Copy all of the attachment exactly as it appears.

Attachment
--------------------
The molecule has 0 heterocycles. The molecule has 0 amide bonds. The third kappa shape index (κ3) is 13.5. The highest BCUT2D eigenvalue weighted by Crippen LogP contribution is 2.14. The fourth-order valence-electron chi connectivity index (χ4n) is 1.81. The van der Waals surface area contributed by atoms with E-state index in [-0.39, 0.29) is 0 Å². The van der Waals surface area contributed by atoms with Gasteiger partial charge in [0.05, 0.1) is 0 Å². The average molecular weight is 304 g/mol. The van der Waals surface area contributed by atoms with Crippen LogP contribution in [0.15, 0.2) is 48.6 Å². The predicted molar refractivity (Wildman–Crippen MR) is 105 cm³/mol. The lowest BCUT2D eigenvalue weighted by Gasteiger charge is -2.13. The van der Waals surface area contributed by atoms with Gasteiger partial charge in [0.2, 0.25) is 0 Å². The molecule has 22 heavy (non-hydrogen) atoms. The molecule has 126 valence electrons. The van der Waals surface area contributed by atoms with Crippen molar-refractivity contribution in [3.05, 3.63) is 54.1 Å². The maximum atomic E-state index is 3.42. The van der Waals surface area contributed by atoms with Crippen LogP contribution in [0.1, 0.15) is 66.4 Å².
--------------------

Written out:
The molecule has 0 heterocycles. The molecule has 0 amide bonds. The third kappa shape index (κ3) is 13.5. The highest BCUT2D eigenvalue weighted by Crippen LogP contribution is 2.14. The fourth-order valence-electron chi connectivity index (χ4n) is 1.81. The van der Waals surface area contributed by atoms with E-state index in [-0.39, 0.29) is 0 Å². The van der Waals surface area contributed by atoms with Gasteiger partial charge in [0.05, 0.1) is 0 Å². The average molecular weight is 304 g/mol. The van der Waals surface area contributed by atoms with Crippen LogP contribution in [0.15, 0.2) is 48.6 Å². The predicted molar refractivity (Wildman–Crippen MR) is 105 cm³/mol. The lowest BCUT2D eigenvalue weighted by Gasteiger charge is -2.13. The van der Waals surface area contributed by atoms with Gasteiger partial charge in [0.2, 0.25) is 0 Å². The molecule has 22 heavy (non-hydrogen) atoms. The molecule has 126 valence electrons. The van der Waals surface area contributed by atoms with Crippen molar-refractivity contribution in [3.05, 3.63) is 54.1 Å². The maximum atomic E-state index is 3.42. The van der Waals surface area contributed by atoms with Crippen LogP contribution in [0.1, 0.15) is 66.4 Å².